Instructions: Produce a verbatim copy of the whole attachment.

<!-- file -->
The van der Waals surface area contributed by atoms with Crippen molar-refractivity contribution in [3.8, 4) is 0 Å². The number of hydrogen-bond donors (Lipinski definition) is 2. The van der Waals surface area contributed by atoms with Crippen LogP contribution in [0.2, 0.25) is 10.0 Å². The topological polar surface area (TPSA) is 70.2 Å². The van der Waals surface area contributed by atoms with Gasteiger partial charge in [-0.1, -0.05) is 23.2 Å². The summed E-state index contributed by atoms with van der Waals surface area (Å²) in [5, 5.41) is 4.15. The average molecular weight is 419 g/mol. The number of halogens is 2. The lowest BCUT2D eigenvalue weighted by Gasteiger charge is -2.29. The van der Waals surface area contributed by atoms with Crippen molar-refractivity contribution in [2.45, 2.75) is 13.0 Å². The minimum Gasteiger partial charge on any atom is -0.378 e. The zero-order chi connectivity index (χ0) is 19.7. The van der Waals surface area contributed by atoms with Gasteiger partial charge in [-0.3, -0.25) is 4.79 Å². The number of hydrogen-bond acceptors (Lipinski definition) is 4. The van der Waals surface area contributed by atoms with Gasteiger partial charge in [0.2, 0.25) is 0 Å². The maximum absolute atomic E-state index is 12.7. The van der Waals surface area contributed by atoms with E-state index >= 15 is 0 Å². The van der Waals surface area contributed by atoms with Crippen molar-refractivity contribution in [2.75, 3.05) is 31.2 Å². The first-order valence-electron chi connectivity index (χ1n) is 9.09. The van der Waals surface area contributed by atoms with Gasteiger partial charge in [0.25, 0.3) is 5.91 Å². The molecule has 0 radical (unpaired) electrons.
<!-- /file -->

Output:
The van der Waals surface area contributed by atoms with Crippen molar-refractivity contribution in [3.8, 4) is 0 Å². The number of hydrogen-bond donors (Lipinski definition) is 2. The van der Waals surface area contributed by atoms with Crippen LogP contribution in [0.2, 0.25) is 10.0 Å². The topological polar surface area (TPSA) is 70.2 Å². The van der Waals surface area contributed by atoms with Gasteiger partial charge in [-0.1, -0.05) is 23.2 Å². The summed E-state index contributed by atoms with van der Waals surface area (Å²) in [5, 5.41) is 4.15. The average molecular weight is 419 g/mol. The number of halogens is 2. The lowest BCUT2D eigenvalue weighted by Gasteiger charge is -2.29. The van der Waals surface area contributed by atoms with Crippen molar-refractivity contribution in [2.45, 2.75) is 13.0 Å². The minimum Gasteiger partial charge on any atom is -0.378 e. The zero-order chi connectivity index (χ0) is 19.7. The van der Waals surface area contributed by atoms with Gasteiger partial charge in [-0.3, -0.25) is 4.79 Å². The number of hydrogen-bond acceptors (Lipinski definition) is 4. The van der Waals surface area contributed by atoms with Gasteiger partial charge in [0.2, 0.25) is 0 Å². The maximum absolute atomic E-state index is 12.7. The van der Waals surface area contributed by atoms with E-state index >= 15 is 0 Å². The van der Waals surface area contributed by atoms with Crippen molar-refractivity contribution in [2.75, 3.05) is 31.2 Å². The first-order valence-electron chi connectivity index (χ1n) is 9.09. The van der Waals surface area contributed by atoms with Gasteiger partial charge in [0.25, 0.3) is 5.91 Å². The molecule has 0 radical (unpaired) electrons.